If you have not already done so, you may wish to read the
Introduction to Gnomica.
Wednesday 5 September 2012
Read gnomica 1-100 here!
Serious sport has nothing to do with fair play.
It is bound up with hatred, jealousy, boastfulness, disregard of all rules,
and sadistic pleasure in witnessing violence:
in other words it is war minus the shooting.
George Orwell (25 Jun 1903 – 21 Jan 1950)
Book 23 of the Iliad sings of the funeral games held in honor of Patroklos, Achilles’ great friend. At the end of this long poem from the eighth century BCE, these games — these ludic competitions for prizes at a funeral portrayed in a single book — takes a revisionist look at the lethal competitions for lives in a war portrayed in the previous 22 books. They are, in Orwell’ memorable phrase, “war minus the shooting.” A point that Homer in my view is making is that competitions do not have to involve death and dying but may instead feature honor!
I believe Orwell, then, he of 1984, was making a related point – if a more overtly condemnatory one — in the same general arena (I myself drew a vague parallel between the gladiatorial games of ancient Rome and modern football – here and here). Orwell was certainly no fan of war, as he most notably showed in his Homage to Catalonia (1938), an account of his experiences of harsh humanity during the brutal civil war that wrenched Spain in the late thirties (1936-1939) – and, just incidentally, was responsible for my being born in Tangier in Africa rather than in Málaga in Spain.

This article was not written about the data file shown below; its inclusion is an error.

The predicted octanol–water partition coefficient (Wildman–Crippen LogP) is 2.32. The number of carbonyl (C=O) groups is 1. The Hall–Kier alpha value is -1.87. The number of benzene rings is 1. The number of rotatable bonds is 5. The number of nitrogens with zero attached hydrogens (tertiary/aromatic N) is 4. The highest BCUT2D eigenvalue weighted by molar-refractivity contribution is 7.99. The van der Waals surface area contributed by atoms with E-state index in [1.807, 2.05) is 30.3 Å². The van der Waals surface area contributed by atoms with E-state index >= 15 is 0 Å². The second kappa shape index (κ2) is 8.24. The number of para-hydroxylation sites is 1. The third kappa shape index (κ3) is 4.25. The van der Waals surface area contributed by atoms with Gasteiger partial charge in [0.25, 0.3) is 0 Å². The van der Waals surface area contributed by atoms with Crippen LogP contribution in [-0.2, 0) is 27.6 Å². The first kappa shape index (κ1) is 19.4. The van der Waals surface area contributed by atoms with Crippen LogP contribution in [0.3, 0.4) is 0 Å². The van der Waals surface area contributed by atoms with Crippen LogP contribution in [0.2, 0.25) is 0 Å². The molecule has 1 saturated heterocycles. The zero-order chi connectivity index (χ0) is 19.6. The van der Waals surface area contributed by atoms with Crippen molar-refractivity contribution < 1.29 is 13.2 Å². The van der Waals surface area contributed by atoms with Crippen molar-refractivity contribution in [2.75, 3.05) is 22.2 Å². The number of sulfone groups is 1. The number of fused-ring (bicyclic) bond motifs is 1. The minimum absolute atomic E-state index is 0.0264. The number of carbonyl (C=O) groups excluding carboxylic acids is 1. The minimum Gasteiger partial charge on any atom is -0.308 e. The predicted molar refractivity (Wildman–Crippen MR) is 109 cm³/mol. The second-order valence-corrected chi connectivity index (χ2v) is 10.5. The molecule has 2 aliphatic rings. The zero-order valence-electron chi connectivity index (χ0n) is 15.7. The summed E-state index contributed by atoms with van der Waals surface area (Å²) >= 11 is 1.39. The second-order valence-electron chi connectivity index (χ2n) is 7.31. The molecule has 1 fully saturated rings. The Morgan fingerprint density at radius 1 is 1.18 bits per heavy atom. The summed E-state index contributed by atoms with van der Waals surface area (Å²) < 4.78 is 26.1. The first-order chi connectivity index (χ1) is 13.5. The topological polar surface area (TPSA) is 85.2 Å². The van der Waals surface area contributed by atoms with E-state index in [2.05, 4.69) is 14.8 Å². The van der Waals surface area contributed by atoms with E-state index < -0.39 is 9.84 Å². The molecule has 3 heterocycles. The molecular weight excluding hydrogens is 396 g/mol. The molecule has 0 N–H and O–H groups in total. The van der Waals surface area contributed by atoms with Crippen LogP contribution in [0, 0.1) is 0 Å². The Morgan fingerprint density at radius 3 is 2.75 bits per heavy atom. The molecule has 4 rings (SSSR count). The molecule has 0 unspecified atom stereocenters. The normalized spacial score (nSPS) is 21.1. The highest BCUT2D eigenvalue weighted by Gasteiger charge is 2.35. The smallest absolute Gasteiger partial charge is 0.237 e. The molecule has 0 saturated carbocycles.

It is no secret that I am not wildly enthusiastic about sports, and especially so about football. But, I am perhaps not inclined to go as far as Orwell in his categorical condemnation of ‘serious sport’. It probably depends on how you define ‘serious sport’. If by that is meant a sport that generates ‘serious’ money (which, even comparatively, I doubt that it did back in his day before television got involved), then some of what he observes may well be true. Thus, the Penn State case of recent infamy certainly suggests something about a state of mind that accommodates itself to “disregard of all rules” and wants little indeed “to do with fair play”. And one does read about and hear (on TV) the odd ‘confession’ by some player or staffer to the effect that one’s competitors should be hurt so as not to be able to continue playing (remember the bellicose sportsmanship of that defensive coördinator for the New Orleans Saints of a few months back?). That certainly lends a kind of credibility to Orwell’s comments, and I’d guess that in all of football (high school, college, pros) this one single coach was not the only one who ever urged similar tactics.
Another popular sport that generates big money is ice hockey, and there, surely one of the points is to “hurt” an opponent. At least that is what I have sort of picked up from desultory interlinear readings in the entertainment venues – and if I traduce an honorable sport and its actors, I offer unconditional and immediate apology.